Iri New varieties of rice have been developed that can repeat some of this success. They are more productive and climate resilient and require less water. Still, meeting rising demand looks harder than it did in the 1960s. Urbanization and relentless land subdivision are eating away at the land. From 1971 to 2016, the average farm size in India more than halved, from 2.3 hectares to 1.1 hectares.

This makes it more difficult to increase productivity, especially where labor is scarce. Sowing, resowing and harvesting neatly is a drudgery that Asian workers are increasingly able to avoid. Water is another big input, but even more scarce. In many places, soils are depleted and poisoned by the overuse of fertilizers and pesticides.

No crop is as vulnerable to global warming as rice, scientists say International Water Research Institute. A 2004 study found that a 1°C increase in temperature An increase in minimum temperature resulted in a 10% decrease in yield. Rising sea levels, another consequence of warming, are already causing salt intrusion in low-lying areas of the Mekong Delta, eroding rice yields there. Last year’s severe floods in Pakistan, the world’s fourth-largest rice exporter, wiped out an estimated 15 percent of its harvest.

Rice’s contribution to global warming represents an underappreciated feedback loop. Irrigation of paddy fields deprives the underlying soil of oxygen. This encourages the proliferation of methane-emitting bacteria. As a result, rice production accounts for 12 percent of total methane emissions and 1.5 percent of total greenhouse gas emissions, comparable to the aviation industry. Vietnam’s rice fields generate more carbon equivalent than the country’s traffic.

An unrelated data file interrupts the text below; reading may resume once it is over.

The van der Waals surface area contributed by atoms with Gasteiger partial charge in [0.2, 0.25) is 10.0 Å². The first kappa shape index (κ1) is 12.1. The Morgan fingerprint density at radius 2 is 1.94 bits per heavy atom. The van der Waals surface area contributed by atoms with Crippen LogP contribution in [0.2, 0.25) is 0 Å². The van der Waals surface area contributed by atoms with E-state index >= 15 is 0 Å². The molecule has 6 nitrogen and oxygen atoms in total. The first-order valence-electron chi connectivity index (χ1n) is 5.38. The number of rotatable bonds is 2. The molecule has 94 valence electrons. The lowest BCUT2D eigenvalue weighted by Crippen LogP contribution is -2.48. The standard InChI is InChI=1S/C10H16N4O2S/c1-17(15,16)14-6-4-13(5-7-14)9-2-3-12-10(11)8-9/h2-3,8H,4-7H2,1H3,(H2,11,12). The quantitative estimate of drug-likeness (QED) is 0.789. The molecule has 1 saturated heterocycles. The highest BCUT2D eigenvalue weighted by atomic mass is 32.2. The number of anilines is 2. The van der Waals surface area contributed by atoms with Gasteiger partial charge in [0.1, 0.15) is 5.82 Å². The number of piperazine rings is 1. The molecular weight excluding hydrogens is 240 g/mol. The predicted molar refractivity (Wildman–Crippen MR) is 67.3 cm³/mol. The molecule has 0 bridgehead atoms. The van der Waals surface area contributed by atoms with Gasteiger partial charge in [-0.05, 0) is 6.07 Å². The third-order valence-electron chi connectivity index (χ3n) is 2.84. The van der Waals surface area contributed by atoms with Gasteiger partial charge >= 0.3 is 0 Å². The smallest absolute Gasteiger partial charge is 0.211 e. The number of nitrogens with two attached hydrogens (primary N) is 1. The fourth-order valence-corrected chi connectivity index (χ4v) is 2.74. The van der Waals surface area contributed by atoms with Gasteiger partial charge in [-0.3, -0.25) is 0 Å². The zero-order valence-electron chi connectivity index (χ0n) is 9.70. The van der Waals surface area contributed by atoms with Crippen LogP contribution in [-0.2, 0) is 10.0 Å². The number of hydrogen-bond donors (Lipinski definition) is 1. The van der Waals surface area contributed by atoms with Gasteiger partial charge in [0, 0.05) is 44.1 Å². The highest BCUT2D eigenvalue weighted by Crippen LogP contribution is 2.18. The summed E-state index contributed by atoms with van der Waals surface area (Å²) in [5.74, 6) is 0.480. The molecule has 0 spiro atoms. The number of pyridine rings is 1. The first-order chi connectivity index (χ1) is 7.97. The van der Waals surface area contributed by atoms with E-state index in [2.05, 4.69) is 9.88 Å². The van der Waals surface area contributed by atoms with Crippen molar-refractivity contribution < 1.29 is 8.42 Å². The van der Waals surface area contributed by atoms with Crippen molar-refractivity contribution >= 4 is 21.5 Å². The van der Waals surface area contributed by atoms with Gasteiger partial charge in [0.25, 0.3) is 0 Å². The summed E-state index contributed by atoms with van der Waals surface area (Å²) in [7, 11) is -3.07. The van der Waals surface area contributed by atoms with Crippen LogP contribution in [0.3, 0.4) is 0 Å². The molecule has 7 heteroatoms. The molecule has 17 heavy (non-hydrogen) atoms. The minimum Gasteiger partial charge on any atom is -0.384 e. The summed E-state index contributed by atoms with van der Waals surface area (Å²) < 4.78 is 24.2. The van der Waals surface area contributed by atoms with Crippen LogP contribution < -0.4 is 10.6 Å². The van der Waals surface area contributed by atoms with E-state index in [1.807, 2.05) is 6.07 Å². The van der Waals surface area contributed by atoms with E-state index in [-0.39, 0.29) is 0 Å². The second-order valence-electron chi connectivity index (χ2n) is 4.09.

carbon culprit

The nutritional quality of rice is another growing concern. Grains are high in glucose, which contributes to diabetes and obesity, and low in two important micronutrients, iron and zinc. In South Asia, the epidemic of diabetes and malnutrition can be traced to an overreliance on rice.

Solving so many problems is complicated. If the first green revolution was about productivity, Jean Balié said, International Water Research Institute, the next one should focus on “systems rather than plant or plot level solutions”. This requires better rice policies and better varieties.

Ineffective or outdated government intervention is at the root of most productivity and environmental problems. They distort markets and reduce incentives for change. Take Sandeep Singh of Bassi Akbarpur, a small village in the northern Indian state of Haryana.Although he grows rice, he prefers to eat barbecue, a bread made from wheat, a crop better suited to Haryana’s hot, dry climate. However, Mr Singh has entered the rice and wheat planting cycle, driven by government incentives.

India buys rice from farmers at guaranteed prices, often higher than market prices. The crop is then sold to the poor at subsidized prices, boosting rice consumption. Fertilizer and water are also subsidized. Such interventions are common throughout Asia. Most were introduced during a period of persistent food insecurity, when the costs of diabetes and the environment were far less of a concern than they are today.

Untangling policy knots that have been tightened for decades is difficult. Farmers are vote banks that governments dare not fight. India’s ruling Bharatiya Janata Party, which prides itself on imposing tough but necessary measures, learned its lesson when it was forced to roll back agricultural reforms in 2021 in the face of protests from farmers.